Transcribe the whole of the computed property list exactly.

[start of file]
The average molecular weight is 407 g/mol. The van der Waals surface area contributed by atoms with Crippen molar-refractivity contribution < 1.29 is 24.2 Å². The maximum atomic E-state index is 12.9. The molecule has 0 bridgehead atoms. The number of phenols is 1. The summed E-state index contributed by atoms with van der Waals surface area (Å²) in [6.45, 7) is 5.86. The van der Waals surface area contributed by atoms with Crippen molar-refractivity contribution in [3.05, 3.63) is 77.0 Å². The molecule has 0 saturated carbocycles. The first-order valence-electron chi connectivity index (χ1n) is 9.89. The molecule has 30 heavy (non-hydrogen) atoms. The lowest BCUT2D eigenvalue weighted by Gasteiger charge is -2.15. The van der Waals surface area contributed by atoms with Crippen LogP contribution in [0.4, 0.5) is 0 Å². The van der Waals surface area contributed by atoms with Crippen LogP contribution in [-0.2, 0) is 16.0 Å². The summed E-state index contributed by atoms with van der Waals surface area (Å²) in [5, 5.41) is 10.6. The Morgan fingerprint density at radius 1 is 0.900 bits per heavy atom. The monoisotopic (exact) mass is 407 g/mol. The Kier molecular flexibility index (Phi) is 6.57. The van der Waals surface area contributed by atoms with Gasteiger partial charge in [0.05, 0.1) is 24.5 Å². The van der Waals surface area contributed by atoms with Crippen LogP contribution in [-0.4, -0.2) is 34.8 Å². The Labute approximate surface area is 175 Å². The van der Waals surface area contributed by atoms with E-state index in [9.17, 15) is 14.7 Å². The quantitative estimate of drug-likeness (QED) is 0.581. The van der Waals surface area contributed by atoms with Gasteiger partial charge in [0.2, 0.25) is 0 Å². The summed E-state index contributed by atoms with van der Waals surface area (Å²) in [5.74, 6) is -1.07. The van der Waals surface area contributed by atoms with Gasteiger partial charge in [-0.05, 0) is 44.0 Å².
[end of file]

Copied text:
The average molecular weight is 407 g/mol. The van der Waals surface area contributed by atoms with Crippen molar-refractivity contribution < 1.29 is 24.2 Å². The maximum atomic E-state index is 12.9. The molecule has 0 bridgehead atoms. The number of phenols is 1. The summed E-state index contributed by atoms with van der Waals surface area (Å²) in [6.45, 7) is 5.86. The van der Waals surface area contributed by atoms with Crippen molar-refractivity contribution in [3.05, 3.63) is 77.0 Å². The molecule has 0 saturated carbocycles. The first-order valence-electron chi connectivity index (χ1n) is 9.89. The molecule has 30 heavy (non-hydrogen) atoms. The lowest BCUT2D eigenvalue weighted by Gasteiger charge is -2.15. The van der Waals surface area contributed by atoms with Crippen LogP contribution in [0.4, 0.5) is 0 Å². The van der Waals surface area contributed by atoms with Crippen LogP contribution in [-0.2, 0) is 16.0 Å². The summed E-state index contributed by atoms with van der Waals surface area (Å²) in [5, 5.41) is 10.6. The Morgan fingerprint density at radius 1 is 0.900 bits per heavy atom. The monoisotopic (exact) mass is 407 g/mol. The Kier molecular flexibility index (Phi) is 6.57. The van der Waals surface area contributed by atoms with Gasteiger partial charge in [0.05, 0.1) is 24.5 Å². The van der Waals surface area contributed by atoms with Crippen LogP contribution in [-0.4, -0.2) is 34.8 Å². The Labute approximate surface area is 175 Å². The van der Waals surface area contributed by atoms with E-state index in [9.17, 15) is 14.7 Å². The quantitative estimate of drug-likeness (QED) is 0.581. The van der Waals surface area contributed by atoms with Gasteiger partial charge in [0.2, 0.25) is 0 Å². The summed E-state index contributed by atoms with van der Waals surface area (Å²) in [5.74, 6) is -1.07. The van der Waals surface area contributed by atoms with Gasteiger partial charge in [-0.05, 0) is 44.0 Å².